In his influential 1926 book The Emotions of Normal People, DISC founder William Marston theorized that heredity was a large factor in establishing an individual’s dominant personality style. He believed there are ways of thinking, reacting, and interacting that people are born with and that remain constant over time. This innate part of a person’s personality is referred to as “the core.” Marston’s research indicated that throughout a person’s life, their core personality type typically remains stable. From this, modern personality consultants have come to describe “the core” as modes of normal thinking and behaving that come to individuals naturally and instinctively.
However, human behavior is complex. Taken at face value, theories of “the core” self seem to suggest that personality is fixed at birth, and dictates the primary response that a person will produce in all situations. A D personality will be dominant and direct, and an I personality will be outgoing and friendly, an S personality will be steady and reliable, and a C personality will be calculating and data-driven. Although this might often be true, we have to be careful to avoid over-generalizations. Consider this: Do all people behave the same at work as they do at home? The same with colleagues as they do with friends? The same in times of stress as in times of leisure?
While it is true that a person’s core does not typically change over time, a person’s behavior is not always the same in every situation. There are many ways in which natural behavioral impulses can change and adapt to meet the needs of different situations.
My core DISC personality style, for example, is high C. As a high C at work, I don’t like to make decisions without thorough research. I‘m not very spontaneous, and I tend to be organized and a bit of a perfectionist. I’m incapable of sending out an email without reading over at least three times, because the thought of making even the tiniest mistake makes me cringe. At home, though, I’m anything but a perfectionist. In fact, I can be a bit of a mess. At work my office is well-organized and my to-do list is always up to date, but at home I don’t think twice about clutter or leaving things unfinished. At home, I’d much rather spend my time being social and relaxed. At home, I’m much more an I than a C in the DISC personality system.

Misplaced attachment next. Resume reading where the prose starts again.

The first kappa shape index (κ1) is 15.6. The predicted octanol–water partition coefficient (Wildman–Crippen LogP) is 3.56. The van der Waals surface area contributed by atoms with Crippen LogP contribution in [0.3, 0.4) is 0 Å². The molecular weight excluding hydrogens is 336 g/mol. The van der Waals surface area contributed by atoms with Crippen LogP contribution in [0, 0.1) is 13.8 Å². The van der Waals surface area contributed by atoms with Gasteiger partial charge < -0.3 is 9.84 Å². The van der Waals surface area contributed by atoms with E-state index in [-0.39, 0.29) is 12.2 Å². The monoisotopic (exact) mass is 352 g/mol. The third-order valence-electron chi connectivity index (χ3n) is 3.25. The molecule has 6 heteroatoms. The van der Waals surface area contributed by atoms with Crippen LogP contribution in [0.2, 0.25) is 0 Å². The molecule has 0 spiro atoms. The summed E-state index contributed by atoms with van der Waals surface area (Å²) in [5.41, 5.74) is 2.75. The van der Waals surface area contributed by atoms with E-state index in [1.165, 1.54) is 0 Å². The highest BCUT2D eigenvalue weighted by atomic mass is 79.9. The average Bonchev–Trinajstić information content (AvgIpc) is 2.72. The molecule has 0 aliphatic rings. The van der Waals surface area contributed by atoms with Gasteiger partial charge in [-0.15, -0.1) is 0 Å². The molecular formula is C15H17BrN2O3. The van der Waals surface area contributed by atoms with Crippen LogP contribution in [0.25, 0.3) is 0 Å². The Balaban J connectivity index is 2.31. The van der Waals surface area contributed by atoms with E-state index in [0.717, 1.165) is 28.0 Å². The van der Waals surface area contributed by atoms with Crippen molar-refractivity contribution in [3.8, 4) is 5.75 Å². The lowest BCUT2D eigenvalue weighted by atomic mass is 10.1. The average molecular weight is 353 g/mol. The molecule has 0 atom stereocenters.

This kind of fluid behavior isn’t unusual. It’s also very possible to predict these changes in behavior using DISC personality tests. How? Simple: Take the same DISC personality test multiple times. Before each test, choose to focus your answers on one particular setting or situation. Take the test once, and answer all of the questions as they apply to work. Take the DISC personality test a second time and answer the questions based on your home life. Take the DISC personality test as many times as you like, focusing each round on everything from your social life to your parenting style. There is a strong possibility that given different situations, the high point on your DISC chart will change. (Stress patterns are easy to identify as well, and don’t necessarily warrant taking another DISC test to identify: The second graph on every DISC personality test you take is specifically tailored to identify behavior in situations of stress within the given environment.)
Knowing how you behave in different social, personal, and professional settings can help you understand how you relate to others, and guide you to become more successful, motivated and focused. It’s all a matter of understanding the fluidity of personality and the importance of context.
To administer your own free DISC personality tests based on multiple contexts, try the PeopleKeys free reporting website. You'll be allowed to take your test for free and receive a short description of your personality. You can still upgrade to a full report if you like.
To administer your own DISC personality tests with full reports online, contact PeopleKeys to request an online account for ongoing or volume usage.
Philip K. Dick, from The Selected Letters of Philip K. Dick 1972-1973:
“A person’s authentic nature is a series of shifting, variegated planes that establish themselves as he relates to different people; it is created by and appears within the framework of his interpersonal relationships.”
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